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The government will create “digital jobs” and support the roll-out of high-speed broadband networks as part of a plan to fight the recession, the prime minister said yesterday.
Speaking to the Observer newspaper, Gordon Brown compared his government’s efforts to the US public infrastructure building programme of the 1930s that some credit with helping to end the Depression.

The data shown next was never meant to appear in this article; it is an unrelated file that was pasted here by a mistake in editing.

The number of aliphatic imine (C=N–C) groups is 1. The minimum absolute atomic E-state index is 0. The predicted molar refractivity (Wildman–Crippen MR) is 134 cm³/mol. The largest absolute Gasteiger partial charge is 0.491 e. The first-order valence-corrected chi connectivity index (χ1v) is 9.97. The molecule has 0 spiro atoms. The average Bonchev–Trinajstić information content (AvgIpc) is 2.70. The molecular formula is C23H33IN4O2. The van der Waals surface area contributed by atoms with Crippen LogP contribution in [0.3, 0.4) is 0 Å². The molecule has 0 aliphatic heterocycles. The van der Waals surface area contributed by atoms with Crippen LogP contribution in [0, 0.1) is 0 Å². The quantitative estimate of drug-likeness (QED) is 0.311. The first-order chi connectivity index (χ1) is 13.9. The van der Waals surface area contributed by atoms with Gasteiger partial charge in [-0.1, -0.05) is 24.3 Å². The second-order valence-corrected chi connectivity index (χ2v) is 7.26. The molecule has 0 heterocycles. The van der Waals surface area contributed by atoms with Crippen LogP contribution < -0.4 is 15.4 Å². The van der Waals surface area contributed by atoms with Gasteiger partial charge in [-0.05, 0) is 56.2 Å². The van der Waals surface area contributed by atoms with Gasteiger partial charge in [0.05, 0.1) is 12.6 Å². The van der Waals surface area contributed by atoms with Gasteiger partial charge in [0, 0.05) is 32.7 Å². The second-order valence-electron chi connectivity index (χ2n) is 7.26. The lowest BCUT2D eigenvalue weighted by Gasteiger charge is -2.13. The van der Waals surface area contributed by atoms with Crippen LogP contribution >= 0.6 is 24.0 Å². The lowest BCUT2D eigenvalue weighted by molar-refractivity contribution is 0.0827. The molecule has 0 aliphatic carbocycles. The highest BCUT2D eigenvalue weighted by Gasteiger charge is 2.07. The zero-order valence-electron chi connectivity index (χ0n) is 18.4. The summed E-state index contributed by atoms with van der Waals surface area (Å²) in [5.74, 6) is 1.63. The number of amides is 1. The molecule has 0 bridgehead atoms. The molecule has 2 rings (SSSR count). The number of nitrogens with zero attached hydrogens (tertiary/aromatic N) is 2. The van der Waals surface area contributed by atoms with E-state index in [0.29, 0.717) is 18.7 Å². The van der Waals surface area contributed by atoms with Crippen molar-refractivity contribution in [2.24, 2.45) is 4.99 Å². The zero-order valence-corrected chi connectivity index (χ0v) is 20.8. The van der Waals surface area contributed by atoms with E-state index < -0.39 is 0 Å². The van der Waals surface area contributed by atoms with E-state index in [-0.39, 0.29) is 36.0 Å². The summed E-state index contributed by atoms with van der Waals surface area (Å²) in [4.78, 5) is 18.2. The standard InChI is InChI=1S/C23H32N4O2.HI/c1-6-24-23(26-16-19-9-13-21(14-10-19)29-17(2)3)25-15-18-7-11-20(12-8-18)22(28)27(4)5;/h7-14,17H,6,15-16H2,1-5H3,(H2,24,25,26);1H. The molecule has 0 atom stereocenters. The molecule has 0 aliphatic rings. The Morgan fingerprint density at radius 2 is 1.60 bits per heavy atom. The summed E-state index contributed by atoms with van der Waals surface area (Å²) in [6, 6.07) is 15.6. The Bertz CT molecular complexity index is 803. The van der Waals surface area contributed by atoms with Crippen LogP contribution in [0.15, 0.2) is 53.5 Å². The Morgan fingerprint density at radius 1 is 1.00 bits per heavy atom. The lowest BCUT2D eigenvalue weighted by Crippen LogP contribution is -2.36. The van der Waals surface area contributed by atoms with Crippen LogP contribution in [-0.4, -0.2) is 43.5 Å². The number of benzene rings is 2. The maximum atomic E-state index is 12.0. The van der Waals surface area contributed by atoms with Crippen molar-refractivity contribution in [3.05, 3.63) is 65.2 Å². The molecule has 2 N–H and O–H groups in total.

“You could [compare] the digital infrastructure and that form of communication revolution at a period when we want to stimulate the economy,” he told the paper.
Brown said jobs in “digital industries” would be a priority. However, 30,000 of the expected 100,000 jobs would be in construction companies hired to repair schools, the paper reported.
The Office of National Statistics’ latest labour report said the unemployment rate rose to 6%, or 1.86 million, in the quarter to October.
“The number of unemployed people, the unemployment rate and the claimant count have all increased,” it said.
In addition, more people of working age were “inactive”, and the number of vacancies had fallen to 562,000, the lowest since 2001, when records began.